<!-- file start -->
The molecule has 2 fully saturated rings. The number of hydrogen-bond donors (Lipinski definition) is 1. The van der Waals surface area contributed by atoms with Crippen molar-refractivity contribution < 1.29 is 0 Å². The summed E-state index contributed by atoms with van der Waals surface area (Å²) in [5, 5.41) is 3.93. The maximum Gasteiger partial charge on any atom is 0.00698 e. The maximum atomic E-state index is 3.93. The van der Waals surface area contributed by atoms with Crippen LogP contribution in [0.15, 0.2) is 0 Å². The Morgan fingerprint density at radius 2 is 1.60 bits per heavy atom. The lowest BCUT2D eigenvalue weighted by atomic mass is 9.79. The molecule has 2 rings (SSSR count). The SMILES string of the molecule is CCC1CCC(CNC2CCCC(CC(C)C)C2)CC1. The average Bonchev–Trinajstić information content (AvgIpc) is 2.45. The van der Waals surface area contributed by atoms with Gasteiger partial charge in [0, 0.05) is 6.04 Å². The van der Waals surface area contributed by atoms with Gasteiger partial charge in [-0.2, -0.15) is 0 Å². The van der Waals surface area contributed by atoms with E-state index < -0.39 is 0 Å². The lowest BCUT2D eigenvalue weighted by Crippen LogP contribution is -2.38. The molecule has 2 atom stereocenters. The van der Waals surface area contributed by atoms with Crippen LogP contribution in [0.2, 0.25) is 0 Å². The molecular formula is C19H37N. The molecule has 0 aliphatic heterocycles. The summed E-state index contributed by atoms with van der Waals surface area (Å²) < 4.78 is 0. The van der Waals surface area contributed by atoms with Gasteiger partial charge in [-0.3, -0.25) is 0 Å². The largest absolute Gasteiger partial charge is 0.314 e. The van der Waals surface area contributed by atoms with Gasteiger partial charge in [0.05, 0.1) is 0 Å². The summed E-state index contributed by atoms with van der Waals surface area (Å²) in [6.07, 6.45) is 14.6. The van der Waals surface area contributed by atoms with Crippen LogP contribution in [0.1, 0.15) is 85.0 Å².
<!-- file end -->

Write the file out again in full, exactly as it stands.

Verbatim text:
The molecule has 2 fully saturated rings. The number of hydrogen-bond donors (Lipinski definition) is 1. The van der Waals surface area contributed by atoms with Crippen molar-refractivity contribution < 1.29 is 0 Å². The summed E-state index contributed by atoms with van der Waals surface area (Å²) in [5, 5.41) is 3.93. The maximum Gasteiger partial charge on any atom is 0.00698 e. The maximum atomic E-state index is 3.93. The van der Waals surface area contributed by atoms with Crippen LogP contribution in [0.15, 0.2) is 0 Å². The Morgan fingerprint density at radius 2 is 1.60 bits per heavy atom. The lowest BCUT2D eigenvalue weighted by atomic mass is 9.79. The molecule has 2 rings (SSSR count). The SMILES string of the molecule is CCC1CCC(CNC2CCCC(CC(C)C)C2)CC1. The average Bonchev–Trinajstić information content (AvgIpc) is 2.45. The van der Waals surface area contributed by atoms with Gasteiger partial charge in [0, 0.05) is 6.04 Å². The van der Waals surface area contributed by atoms with Gasteiger partial charge in [-0.2, -0.15) is 0 Å². The van der Waals surface area contributed by atoms with E-state index < -0.39 is 0 Å². The lowest BCUT2D eigenvalue weighted by Crippen LogP contribution is -2.38. The molecule has 2 atom stereocenters. The van der Waals surface area contributed by atoms with Crippen LogP contribution in [0.2, 0.25) is 0 Å². The molecular formula is C19H37N. The molecule has 0 aliphatic heterocycles. The summed E-state index contributed by atoms with van der Waals surface area (Å²) < 4.78 is 0. The van der Waals surface area contributed by atoms with Gasteiger partial charge in [-0.3, -0.25) is 0 Å². The largest absolute Gasteiger partial charge is 0.314 e. The van der Waals surface area contributed by atoms with Gasteiger partial charge in [0.05, 0.1) is 0 Å². The summed E-state index contributed by atoms with van der Waals surface area (Å²) in [6.07, 6.45) is 14.6. The van der Waals surface area contributed by atoms with Crippen LogP contribution in [0.1, 0.15) is 85.0 Å².